A three-judge panel in California has ruled [PDF] that Apple Store staffers should be paid for time spent waiting to undergo the iGiant's bag checks.
It's the latest turn in a class action Apple has been battling for seven years, fending off retail workers that asked to be paid for up to 45 minutes spent at the end of their shift waiting to be searched.
If you thought that the firm had already won this fight, it's because the workers managed to take it all the way to the California Supreme Court in February this year, which looked at the question of whether they should in principle be compensated for hanging around, unpaid, under state law, the California Industrial Welfare Commission Wage order. The order states that staff must be paid for "hours worked" under an employer's "control". The Apple employees were required to clock out before submitting to the exit search.
The appeals court ruling reverses a decision from US District Judge William Alsup in favour of Cupertino, which was made on the basis that iStaffers weren't under Apple's control during searches and had "chosen" to bring bags to work and therefore subjected themselves to Apple's search policy.
Yesterday's unanimous 12-page opinion, written by Judge Consuelo B Marshall on behalf of the panel, said the district court had "erred" and reversed the finding, aligning itself with the Supreme Court decision.
The wage-and-hour class action was brought by thousands of California-based Apple staffers in a suit certified in 2015 but first brought in 2013. The filing noted that some "employees reported waiting up to forty-five minutes to undergo an exit search. Employees receive no compensation for the time spent waiting for and undergoing exit searches, because they must clock out before undergoing a search pursuant to the Policy."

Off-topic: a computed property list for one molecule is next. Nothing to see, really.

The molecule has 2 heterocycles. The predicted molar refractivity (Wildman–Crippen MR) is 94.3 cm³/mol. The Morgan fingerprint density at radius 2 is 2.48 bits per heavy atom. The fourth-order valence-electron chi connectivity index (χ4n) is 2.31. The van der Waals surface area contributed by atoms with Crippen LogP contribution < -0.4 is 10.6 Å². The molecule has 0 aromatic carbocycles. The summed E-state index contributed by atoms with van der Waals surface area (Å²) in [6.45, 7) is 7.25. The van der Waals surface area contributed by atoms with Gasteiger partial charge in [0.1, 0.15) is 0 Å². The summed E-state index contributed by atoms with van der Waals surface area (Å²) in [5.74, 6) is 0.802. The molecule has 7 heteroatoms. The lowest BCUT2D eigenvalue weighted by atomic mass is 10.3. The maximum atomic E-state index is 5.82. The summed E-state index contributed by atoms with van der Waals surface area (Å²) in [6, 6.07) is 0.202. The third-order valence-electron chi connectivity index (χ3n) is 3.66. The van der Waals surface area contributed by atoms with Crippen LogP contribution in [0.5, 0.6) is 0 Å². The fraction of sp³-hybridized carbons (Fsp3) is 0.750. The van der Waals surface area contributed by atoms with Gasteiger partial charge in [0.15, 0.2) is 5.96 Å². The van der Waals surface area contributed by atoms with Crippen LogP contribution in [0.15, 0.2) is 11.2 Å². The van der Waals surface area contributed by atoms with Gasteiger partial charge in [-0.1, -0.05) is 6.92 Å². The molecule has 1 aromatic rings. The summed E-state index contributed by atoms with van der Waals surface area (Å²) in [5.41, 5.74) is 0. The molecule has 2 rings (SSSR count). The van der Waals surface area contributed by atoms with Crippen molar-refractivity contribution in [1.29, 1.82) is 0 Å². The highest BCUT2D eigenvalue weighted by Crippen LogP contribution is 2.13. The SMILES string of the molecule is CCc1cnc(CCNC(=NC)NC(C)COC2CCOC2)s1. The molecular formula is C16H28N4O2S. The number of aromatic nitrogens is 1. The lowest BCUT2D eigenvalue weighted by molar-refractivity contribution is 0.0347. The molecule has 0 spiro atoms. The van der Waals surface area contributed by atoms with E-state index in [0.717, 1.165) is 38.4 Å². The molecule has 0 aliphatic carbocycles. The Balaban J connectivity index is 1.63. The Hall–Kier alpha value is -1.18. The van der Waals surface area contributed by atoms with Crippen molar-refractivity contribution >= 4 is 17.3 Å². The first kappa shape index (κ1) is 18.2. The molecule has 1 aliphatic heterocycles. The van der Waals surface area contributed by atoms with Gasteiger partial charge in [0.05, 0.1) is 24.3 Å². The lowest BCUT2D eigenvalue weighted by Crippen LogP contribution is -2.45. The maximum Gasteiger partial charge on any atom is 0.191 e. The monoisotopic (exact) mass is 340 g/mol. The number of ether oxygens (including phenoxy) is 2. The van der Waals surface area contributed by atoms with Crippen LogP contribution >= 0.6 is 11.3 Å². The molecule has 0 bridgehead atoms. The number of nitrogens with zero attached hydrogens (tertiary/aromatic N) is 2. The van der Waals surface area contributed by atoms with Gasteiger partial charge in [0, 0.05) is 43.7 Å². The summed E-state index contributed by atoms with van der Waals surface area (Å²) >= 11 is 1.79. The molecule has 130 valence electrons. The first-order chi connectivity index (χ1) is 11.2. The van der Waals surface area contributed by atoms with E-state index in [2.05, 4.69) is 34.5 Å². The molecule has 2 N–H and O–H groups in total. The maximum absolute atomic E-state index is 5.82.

The panel said Apple's contentions that some class members "did not bring bags or devices to work", "were never required to participate in checks", or "worked in stores with remote break rooms where they stored their belongings" were beside the point as they only had to do with individuals seeking legal action, not to "class-wide" relief.
The opinion quoted Apple's "Employee Package and Bag Searches" policy, which among other things asked that employees "Do not leave the store prior to having your personal package or back [sic] searched by a member of management or the security team (where applicable)."
The original complaint [PDF] had argued that Apple's policy was "demeaning" and "embarrassing" and made Apple staffers feel like they were being treated as "criminals".
Apple's shares are now worth more than the entire FTSE 100 combined, at a valuation of about $2.3 trillion (£1.7tn).
Apple declined to comment. ®